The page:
“Ofra is like a mother to me, and she supports me. Ofra always tells me to be strong; in my mind she is a strong woman,” Eli says in Farsi. She’d studied in a medicine-related field in Iran before immigrating to Canada last September. This is her first job in her new country. 

A few days earlier, Ofra attended a rally in support of Israel and was shocked to see an Iranian flag (the lion and sun flag, which is from the 1979 revolution in Iran) placed amongst Israeli flags. “I didn’t know we have Iranian friends and I’m very happy to know that,” Ofra says. 

I smell falafel, and it reminds me that the dish is popular in Iran as well. How does she keep the restaurant as a place of peace?

“I serve amazing food. People of all countries come here, and they are all welcome. Palestinians are welcome, Iranians are welcome and all the other nationalities. 

“I’m active on Facebook and Instagram. I voice my opinion freely without fear. Many people know where I stand. If they want to engage in conversation and I have time, I speak freely of how I feel about the situation.

And sometimes they support, and sometimes they don’t. We live in a free world. The only thing we cannot do is act on our beliefs. If they are destructive, if they’re going to come and kill somebody because they believe the opposite, this is a big ‘No’.”

A long shadow

An Israeli flag placed in the restaurant’s window draws the attention of passersby. Some just glance at it and continue on their way, some express their support for Israel and some people have a different reaction.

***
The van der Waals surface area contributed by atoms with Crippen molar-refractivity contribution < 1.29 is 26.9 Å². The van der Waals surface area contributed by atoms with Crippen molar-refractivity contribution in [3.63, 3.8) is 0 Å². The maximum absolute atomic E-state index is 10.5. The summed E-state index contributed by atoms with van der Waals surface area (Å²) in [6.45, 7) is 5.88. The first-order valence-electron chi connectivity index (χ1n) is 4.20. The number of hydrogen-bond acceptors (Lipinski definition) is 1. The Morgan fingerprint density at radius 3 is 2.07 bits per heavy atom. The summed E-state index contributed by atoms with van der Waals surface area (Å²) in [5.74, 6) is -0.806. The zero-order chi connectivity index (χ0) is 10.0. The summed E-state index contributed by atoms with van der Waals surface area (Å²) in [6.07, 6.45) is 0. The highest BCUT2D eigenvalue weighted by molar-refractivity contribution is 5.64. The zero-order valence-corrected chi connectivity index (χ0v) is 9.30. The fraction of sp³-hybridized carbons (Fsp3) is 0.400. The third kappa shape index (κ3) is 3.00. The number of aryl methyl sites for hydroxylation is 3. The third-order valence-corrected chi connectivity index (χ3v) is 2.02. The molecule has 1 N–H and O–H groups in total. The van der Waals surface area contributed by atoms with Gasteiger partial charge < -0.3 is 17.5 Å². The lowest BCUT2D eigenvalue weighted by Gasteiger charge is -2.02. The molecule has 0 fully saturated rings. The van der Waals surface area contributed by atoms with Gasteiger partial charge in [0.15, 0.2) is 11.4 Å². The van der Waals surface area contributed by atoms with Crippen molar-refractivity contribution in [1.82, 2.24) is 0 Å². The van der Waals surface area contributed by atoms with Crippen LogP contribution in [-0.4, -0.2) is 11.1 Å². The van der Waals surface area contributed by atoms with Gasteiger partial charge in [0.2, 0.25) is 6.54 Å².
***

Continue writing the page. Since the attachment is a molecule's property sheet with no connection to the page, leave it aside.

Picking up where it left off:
“Yesterday I had two ladies coming in asking me, ‘Where is your Palestinian flag? You killed 7,000 children’,” Ofra says.

“She told me I killed 7,000 children. I did not engage because I don’t engage with ignorant people. I just asked her to get out of here.” 

I drank the last sip of my coffee while she said: “There are some Palestinian businesses here that lots of Israelis go to. And if they allow them to just come in and eat and enjoy their food, conversation or whatever, I think that’s what needs to be done.

“I hope nobody closes the businesses for Israelis or Jews in general or threatens them or other bad stuff. I just hope that everybody here is going to respect each other. We are not politicians, we are restaurant owners.”

As she spoke, Ofra was behind her kitchen counter and Eli was packing orders for customers waiting to pick up their food. 

By  now, the seagulls were silent, the streetlights were turned on and I looked up at a map of the Middle East on the wall. In one corner of the map was the burned city of Aleppo. I could see Kabul, now under the Taliban, post-2003 war Iraq, Iran after the Women, Life, Freedom movement, and Gaza and so on. Clearly, the shadow of the Middle East affects its citizens around the world.

Shortly after my visit, I learned, the Iranian woman parted ways with Ofra for reasons that had nothing to do with the current conflicts in the Middle East. I confirmed this with both of them. 

“I left because, due to the winter season, customer traffic was considerably low, and working part-time wasn’t enough for me. I need a full-time job for life in Canada,” Eli said in an email to me.

She hopes to get back into being a medical technologist, but she is also interested in pottery and handicrafts, actively seeking local community markets to showcase her handmade items like leather keychains, earrings, and pottery.